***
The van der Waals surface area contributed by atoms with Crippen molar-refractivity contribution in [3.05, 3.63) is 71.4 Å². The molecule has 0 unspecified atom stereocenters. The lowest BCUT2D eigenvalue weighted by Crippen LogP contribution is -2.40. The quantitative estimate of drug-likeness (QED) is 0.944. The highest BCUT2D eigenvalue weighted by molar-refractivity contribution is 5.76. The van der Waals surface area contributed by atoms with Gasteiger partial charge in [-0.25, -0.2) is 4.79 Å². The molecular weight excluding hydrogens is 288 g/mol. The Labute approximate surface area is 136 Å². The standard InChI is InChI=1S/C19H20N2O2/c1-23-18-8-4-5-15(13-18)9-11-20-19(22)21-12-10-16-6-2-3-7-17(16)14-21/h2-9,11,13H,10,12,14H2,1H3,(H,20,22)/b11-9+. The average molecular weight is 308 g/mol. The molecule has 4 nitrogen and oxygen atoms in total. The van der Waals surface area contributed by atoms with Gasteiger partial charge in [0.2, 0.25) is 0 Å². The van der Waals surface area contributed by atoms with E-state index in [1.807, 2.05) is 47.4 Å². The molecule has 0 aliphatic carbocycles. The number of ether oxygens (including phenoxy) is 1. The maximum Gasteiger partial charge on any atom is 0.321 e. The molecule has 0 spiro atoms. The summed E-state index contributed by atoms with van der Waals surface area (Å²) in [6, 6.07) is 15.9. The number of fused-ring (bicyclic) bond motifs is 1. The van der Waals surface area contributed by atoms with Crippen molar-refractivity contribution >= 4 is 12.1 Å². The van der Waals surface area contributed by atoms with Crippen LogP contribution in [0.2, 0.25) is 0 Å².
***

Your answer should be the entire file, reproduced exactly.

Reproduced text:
The van der Waals surface area contributed by atoms with Crippen molar-refractivity contribution in [3.05, 3.63) is 71.4 Å². The molecule has 0 unspecified atom stereocenters. The lowest BCUT2D eigenvalue weighted by Crippen LogP contribution is -2.40. The quantitative estimate of drug-likeness (QED) is 0.944. The highest BCUT2D eigenvalue weighted by molar-refractivity contribution is 5.76. The van der Waals surface area contributed by atoms with Gasteiger partial charge in [-0.25, -0.2) is 4.79 Å². The molecular weight excluding hydrogens is 288 g/mol. The Labute approximate surface area is 136 Å². The standard InChI is InChI=1S/C19H20N2O2/c1-23-18-8-4-5-15(13-18)9-11-20-19(22)21-12-10-16-6-2-3-7-17(16)14-21/h2-9,11,13H,10,12,14H2,1H3,(H,20,22)/b11-9+. The average molecular weight is 308 g/mol. The molecule has 4 nitrogen and oxygen atoms in total. The van der Waals surface area contributed by atoms with Gasteiger partial charge in [0.2, 0.25) is 0 Å². The van der Waals surface area contributed by atoms with E-state index in [1.807, 2.05) is 47.4 Å². The molecule has 0 aliphatic carbocycles. The number of ether oxygens (including phenoxy) is 1. The maximum Gasteiger partial charge on any atom is 0.321 e. The molecule has 0 spiro atoms. The summed E-state index contributed by atoms with van der Waals surface area (Å²) in [6, 6.07) is 15.9. The number of fused-ring (bicyclic) bond motifs is 1. The van der Waals surface area contributed by atoms with Crippen molar-refractivity contribution >= 4 is 12.1 Å². The van der Waals surface area contributed by atoms with Crippen LogP contribution in [0.2, 0.25) is 0 Å².